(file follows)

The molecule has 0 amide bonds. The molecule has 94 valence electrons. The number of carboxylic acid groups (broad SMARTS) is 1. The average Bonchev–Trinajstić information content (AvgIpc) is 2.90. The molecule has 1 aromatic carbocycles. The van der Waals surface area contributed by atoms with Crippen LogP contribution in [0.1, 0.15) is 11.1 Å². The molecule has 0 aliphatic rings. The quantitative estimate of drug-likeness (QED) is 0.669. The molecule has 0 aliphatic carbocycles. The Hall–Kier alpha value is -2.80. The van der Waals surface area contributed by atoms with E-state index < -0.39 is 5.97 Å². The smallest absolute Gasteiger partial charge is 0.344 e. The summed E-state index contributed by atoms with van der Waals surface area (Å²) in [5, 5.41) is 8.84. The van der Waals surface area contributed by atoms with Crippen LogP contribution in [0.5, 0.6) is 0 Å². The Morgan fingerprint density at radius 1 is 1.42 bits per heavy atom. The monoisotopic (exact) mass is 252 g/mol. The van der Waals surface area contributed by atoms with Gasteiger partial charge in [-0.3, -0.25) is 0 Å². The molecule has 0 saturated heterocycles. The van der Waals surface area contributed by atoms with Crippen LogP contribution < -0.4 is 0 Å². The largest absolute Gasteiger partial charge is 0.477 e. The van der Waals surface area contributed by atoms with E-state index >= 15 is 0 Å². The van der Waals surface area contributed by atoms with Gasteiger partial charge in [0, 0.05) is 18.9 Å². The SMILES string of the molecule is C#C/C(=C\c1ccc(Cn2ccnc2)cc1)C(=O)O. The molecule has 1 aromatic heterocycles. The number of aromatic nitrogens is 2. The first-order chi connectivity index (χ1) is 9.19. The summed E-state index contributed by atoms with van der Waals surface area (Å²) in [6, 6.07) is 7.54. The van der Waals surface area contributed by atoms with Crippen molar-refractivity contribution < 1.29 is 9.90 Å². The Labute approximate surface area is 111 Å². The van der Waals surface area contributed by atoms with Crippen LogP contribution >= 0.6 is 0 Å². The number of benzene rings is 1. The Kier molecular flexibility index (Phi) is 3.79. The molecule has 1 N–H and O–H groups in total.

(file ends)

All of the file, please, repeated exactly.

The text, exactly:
The molecule has 0 amide bonds. The molecule has 94 valence electrons. The number of carboxylic acid groups (broad SMARTS) is 1. The average Bonchev–Trinajstić information content (AvgIpc) is 2.90. The molecule has 1 aromatic carbocycles. The van der Waals surface area contributed by atoms with Crippen LogP contribution in [0.1, 0.15) is 11.1 Å². The molecule has 0 aliphatic rings. The quantitative estimate of drug-likeness (QED) is 0.669. The molecule has 0 aliphatic carbocycles. The Hall–Kier alpha value is -2.80. The van der Waals surface area contributed by atoms with E-state index < -0.39 is 5.97 Å². The smallest absolute Gasteiger partial charge is 0.344 e. The summed E-state index contributed by atoms with van der Waals surface area (Å²) in [5, 5.41) is 8.84. The van der Waals surface area contributed by atoms with Crippen LogP contribution in [0.5, 0.6) is 0 Å². The Morgan fingerprint density at radius 1 is 1.42 bits per heavy atom. The monoisotopic (exact) mass is 252 g/mol. The van der Waals surface area contributed by atoms with Gasteiger partial charge in [-0.3, -0.25) is 0 Å². The molecule has 0 saturated heterocycles. The van der Waals surface area contributed by atoms with Crippen LogP contribution < -0.4 is 0 Å². The largest absolute Gasteiger partial charge is 0.477 e. The van der Waals surface area contributed by atoms with E-state index >= 15 is 0 Å². The van der Waals surface area contributed by atoms with Gasteiger partial charge in [0, 0.05) is 18.9 Å². The SMILES string of the molecule is C#C/C(=C\c1ccc(Cn2ccnc2)cc1)C(=O)O. The molecule has 1 aromatic heterocycles. The number of aromatic nitrogens is 2. The first-order chi connectivity index (χ1) is 9.19. The summed E-state index contributed by atoms with van der Waals surface area (Å²) in [6, 6.07) is 7.54. The van der Waals surface area contributed by atoms with Crippen molar-refractivity contribution < 1.29 is 9.90 Å². The Labute approximate surface area is 111 Å². The van der Waals surface area contributed by atoms with Crippen LogP contribution >= 0.6 is 0 Å². The number of benzene rings is 1. The Kier molecular flexibility index (Phi) is 3.79. The molecule has 1 N–H and O–H groups in total.